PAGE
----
Protect Large and Complex Websites from Google Panda
Many of the big companies got misapprehensions by the recent Google Panda updates, as they mistakenly noticed the misleading rise in traffic as a positive signal of SEO. Unfortunately, that baleful rush led to Google witnessing a havoc of poor user engagement due to duplicate content, thin content and technical problems leading to content issues.
You must know how to protect large and complex websites from Google Panda. You must learn how to ensure the recent updates will not negatively impact traffic to your site.
Google Panda’s best friend is “Poor user engagement”. Squeamish engagement time can kill huge websites. These problems need to be addressed in short- term to help those companies recover from Google Panda’s threats. But this post is actually about the long- term affects of Panda. These are severe in case of and needs to be tackled with utmost- technical and content- wise care.
Our experience in helping the “bigger websites” tackle the Google panda effects, and based on our observations, here is a list of recommendations for avoiding the mess created by Google panda. Some of these recommendations can be adopted quickly (may be within the same week). And these easy yet effective steps can hopefully keep the Panda effects at bay. This can be counted as a “good-a-do” for your business.
1. Audit the Website continuously to protect from Google Panda Updates
The internal audits can be tremendously powerful, but once they are finished in a phased manner, they cannot analyze the future hazards. To come up with this situation, it is highly recommended to schedule audits throughout the year. The methods may include manual analysis, auditing webmaster tools reporting and even the crawl audits. Obviously, prevention is better than cure! So does auditing the problems in advance; is better than uncovering them after the damage is done.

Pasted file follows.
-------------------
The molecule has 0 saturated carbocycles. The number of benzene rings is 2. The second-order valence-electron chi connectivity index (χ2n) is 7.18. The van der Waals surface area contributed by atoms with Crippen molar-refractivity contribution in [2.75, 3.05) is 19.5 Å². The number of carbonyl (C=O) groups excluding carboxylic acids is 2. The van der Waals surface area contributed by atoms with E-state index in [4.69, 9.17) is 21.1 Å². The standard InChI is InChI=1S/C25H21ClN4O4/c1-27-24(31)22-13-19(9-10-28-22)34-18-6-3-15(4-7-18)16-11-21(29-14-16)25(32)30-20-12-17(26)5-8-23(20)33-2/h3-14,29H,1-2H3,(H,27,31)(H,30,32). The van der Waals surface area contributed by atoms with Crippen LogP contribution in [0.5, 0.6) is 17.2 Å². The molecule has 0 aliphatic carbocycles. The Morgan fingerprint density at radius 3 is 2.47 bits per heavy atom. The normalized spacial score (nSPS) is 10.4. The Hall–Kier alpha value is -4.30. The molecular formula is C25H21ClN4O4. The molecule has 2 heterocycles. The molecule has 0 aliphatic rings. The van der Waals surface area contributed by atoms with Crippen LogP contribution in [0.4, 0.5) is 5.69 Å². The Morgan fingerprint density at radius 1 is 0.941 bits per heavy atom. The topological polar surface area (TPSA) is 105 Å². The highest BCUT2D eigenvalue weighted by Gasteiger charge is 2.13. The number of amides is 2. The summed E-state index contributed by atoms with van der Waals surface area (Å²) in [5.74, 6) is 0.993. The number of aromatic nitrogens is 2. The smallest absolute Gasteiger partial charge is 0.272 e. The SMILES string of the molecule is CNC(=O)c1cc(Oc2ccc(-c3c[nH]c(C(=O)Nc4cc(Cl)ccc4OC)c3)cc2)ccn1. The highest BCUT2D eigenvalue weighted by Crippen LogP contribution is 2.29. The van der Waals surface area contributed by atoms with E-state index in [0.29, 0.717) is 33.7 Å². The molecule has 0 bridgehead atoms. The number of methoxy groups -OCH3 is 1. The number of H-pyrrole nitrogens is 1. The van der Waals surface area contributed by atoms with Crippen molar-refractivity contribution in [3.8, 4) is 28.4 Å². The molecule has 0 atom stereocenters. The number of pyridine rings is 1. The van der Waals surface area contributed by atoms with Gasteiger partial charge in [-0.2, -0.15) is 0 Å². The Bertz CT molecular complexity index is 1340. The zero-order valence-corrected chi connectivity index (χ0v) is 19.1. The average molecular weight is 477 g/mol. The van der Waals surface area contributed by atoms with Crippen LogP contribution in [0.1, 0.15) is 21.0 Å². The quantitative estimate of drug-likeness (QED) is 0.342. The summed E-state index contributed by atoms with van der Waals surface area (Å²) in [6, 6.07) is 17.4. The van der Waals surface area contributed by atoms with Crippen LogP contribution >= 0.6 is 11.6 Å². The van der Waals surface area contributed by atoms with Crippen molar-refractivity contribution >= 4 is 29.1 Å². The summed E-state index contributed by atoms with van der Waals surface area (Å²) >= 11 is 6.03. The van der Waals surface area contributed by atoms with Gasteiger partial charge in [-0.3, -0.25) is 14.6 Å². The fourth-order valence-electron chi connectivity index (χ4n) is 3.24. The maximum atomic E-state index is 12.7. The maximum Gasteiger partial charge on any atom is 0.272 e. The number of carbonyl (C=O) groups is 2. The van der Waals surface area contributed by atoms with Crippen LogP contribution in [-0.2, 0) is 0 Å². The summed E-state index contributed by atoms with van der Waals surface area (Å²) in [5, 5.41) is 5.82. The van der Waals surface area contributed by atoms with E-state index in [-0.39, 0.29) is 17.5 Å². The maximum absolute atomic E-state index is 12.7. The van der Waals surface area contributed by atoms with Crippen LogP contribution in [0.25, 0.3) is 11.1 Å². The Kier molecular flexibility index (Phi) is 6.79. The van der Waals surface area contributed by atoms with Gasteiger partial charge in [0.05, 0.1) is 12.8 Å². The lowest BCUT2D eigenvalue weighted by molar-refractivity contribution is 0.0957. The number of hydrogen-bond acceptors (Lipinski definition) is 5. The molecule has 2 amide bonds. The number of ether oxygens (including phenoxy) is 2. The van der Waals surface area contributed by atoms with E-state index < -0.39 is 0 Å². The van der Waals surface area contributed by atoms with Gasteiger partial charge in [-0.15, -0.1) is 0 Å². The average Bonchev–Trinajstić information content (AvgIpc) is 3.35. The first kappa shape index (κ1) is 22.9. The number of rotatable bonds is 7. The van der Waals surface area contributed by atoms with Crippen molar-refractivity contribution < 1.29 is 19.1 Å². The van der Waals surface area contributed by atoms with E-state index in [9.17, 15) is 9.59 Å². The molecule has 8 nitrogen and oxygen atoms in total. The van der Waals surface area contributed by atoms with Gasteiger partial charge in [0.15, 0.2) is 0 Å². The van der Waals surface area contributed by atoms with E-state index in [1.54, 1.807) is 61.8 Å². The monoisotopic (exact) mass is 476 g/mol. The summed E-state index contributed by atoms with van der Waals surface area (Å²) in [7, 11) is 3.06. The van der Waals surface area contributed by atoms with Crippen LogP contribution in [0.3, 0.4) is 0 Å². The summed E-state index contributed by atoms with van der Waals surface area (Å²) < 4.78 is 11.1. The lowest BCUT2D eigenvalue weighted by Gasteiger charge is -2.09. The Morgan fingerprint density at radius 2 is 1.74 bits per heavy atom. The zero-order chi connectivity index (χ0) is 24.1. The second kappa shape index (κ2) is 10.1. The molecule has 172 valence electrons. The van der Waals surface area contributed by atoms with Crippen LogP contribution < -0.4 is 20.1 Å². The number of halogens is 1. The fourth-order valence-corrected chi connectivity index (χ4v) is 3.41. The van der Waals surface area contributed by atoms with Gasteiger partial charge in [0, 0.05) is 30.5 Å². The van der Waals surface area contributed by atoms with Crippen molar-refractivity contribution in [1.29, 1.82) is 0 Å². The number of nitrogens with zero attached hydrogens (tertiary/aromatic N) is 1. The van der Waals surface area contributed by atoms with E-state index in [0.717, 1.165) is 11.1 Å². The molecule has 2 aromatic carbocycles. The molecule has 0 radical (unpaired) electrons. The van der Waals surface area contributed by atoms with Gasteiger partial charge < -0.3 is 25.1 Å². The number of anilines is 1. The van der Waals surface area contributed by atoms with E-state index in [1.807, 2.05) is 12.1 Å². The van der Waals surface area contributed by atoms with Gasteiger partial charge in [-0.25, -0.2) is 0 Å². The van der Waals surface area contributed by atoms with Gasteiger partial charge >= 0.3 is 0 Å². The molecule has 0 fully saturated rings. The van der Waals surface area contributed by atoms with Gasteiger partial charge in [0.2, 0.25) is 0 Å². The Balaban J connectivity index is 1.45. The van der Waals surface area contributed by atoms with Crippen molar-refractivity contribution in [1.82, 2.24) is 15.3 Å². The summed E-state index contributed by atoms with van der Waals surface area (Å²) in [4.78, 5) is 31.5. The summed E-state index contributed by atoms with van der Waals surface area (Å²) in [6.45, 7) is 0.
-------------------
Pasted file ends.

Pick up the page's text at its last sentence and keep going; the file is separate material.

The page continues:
2. Boost the technical SEO with Google Alerts
From the point of SEO, it is essentially vital to know the release schedule and understand the modifications being rolled out on the website. The new content or functionality added to the website may have positive effects but certain turn-arounds too!
But with large and complex websites, determining all the changes is not an easy task. We highly recommend speaking to the technical team before rolling out the changes into the production. Google Alerts may help you gear up these problems before they could actually cause too much damage.
3. Get acquainted with the test environment
Understanding the changes schedule is the first thing. The next one is to test all the revisions before making them live to crawl. It is suggested to gain the access to the test server in order to check all the revisions before making the changes live. While testing the changes on the test server, several issues are caught up. But they do not impact the SEO, as it is only a test server after-all!
4. Try to search answers to the “Techie” tricks and SEO health
The more you know about the technical and content aspects of the SEO, the farther you move away from the Google Panda bite! In the same manner, the content and tech team must be trained on the SEO aspects. This can immensely reduce the chance of rolling out changes mistakenly, axing a negative impact on the SEO.
Change is obvious in the large- scale websites. This makes it important to focus on the engineering of new sections, applications, functionality etc. Try to keep yourself involved since the beginning, this may help you catch a serious SEO problem in the beginning itself. Guide the project, crawl it and analyze it- the sure way to cut out the worries of Google Panda affecting your website.